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A July preliminary hearing has been set for a Davis County School District bus driver charged with being under the influence of prescription drugs last year while driving a bus with about 70 schoolchildren and their adult chaperones onboard.

Lycia Kae Martinez, 40, has been charged in 3rd District Court with DUI, a class A misdemeanor, and failure to stay in one lane, a class C misdemeanor.

A preliminary hearing to determine if there is sufficient evidence to advance the case to trial, is set for July 20 before Judge William Kendall in West Jordan.

On Oct. 13, several witnesses — including a chaperone inside the bus — called 911 to report several near-collisions with other vehicles as the bus sped through southern Salt Lake County during a field trip to Brigham Young University in Provo.

"She almost hit this van next to us!" one chaperone told dispatchers. "OK, I am honestly shaking at this point. I'm going to just close my eyes so I see nothing."

After a Utah Highway Patrol trooper pulled the bus over, Martinez was arrested.

According to a probable cause statement filed in court, Martinez had four bottles of pills — containing clonidine, cyclobenzaprine, Xanax and meloxicam — in her purse. Toxicology reports showed Martinez had clonidine and Xanax "in amounts exceeding the upper range of the recommended daily dosage" in her blood. She also had cyclobenzaprine, a central nervous system depressant, in her system, according to court records.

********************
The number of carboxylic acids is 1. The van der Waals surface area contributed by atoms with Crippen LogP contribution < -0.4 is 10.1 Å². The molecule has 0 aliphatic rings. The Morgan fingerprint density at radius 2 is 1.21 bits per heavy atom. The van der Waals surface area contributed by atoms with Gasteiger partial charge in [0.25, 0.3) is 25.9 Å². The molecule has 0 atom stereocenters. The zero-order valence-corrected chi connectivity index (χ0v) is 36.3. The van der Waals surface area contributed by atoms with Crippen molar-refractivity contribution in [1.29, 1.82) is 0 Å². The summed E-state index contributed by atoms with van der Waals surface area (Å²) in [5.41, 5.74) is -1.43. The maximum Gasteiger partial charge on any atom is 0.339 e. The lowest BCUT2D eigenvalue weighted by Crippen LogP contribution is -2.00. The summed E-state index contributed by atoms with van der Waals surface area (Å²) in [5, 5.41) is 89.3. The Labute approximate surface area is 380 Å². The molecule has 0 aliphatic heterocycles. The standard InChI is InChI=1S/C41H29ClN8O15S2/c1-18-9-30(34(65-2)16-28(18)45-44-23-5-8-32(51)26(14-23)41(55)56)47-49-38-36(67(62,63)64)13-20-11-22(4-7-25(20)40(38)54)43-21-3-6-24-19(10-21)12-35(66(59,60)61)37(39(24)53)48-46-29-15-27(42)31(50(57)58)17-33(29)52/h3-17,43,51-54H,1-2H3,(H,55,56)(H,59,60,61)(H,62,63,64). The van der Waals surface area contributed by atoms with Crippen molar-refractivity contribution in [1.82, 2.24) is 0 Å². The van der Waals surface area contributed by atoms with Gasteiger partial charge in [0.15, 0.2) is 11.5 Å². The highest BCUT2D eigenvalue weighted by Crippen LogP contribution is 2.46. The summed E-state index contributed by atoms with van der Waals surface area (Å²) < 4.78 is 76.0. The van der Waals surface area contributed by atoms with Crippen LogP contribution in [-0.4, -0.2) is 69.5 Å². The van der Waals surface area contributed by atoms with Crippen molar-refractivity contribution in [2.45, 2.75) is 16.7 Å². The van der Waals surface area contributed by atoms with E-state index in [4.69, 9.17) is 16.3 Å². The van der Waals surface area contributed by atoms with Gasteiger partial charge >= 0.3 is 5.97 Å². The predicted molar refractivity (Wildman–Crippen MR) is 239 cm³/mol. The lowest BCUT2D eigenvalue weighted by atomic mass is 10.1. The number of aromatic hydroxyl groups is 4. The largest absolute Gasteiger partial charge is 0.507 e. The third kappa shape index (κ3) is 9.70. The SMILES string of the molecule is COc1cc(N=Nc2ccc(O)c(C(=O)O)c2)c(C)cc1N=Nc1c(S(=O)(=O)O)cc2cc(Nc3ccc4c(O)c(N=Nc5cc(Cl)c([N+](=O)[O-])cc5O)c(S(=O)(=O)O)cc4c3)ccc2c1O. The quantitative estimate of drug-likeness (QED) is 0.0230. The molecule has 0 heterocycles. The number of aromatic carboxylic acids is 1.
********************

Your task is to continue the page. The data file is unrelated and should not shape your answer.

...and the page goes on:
After her arrest, her license was suspended for 120 days, according to court records filed by her attorney.

In December, Martinez asked for a judicial review of the license suspension, arguing that she suffered memory loss from migraine medication given to her the day before the arrest and was unaware of a 10-day window to request a driver license hearing.

Her attorney, Bradley Schofield, argued in the petition that his client was not under the influence of alcohol or drugs that day, but had suffered from a migraine and was distracted by several radio calls.

"Due to a shortage of bus drivers and confusion for the school district, [Martinez] received several calls on the bus radio regarding her regular route," Schofield wrote. "The radio is above the head of the driver and is difficult to get the microphone in and out of the slot. [Martinez] believes this may have caused the bus to drift."

Schofield said in the petition that a toxicology test on a blood sample from Martinez was never completed because "there was insufficient quantity for testing."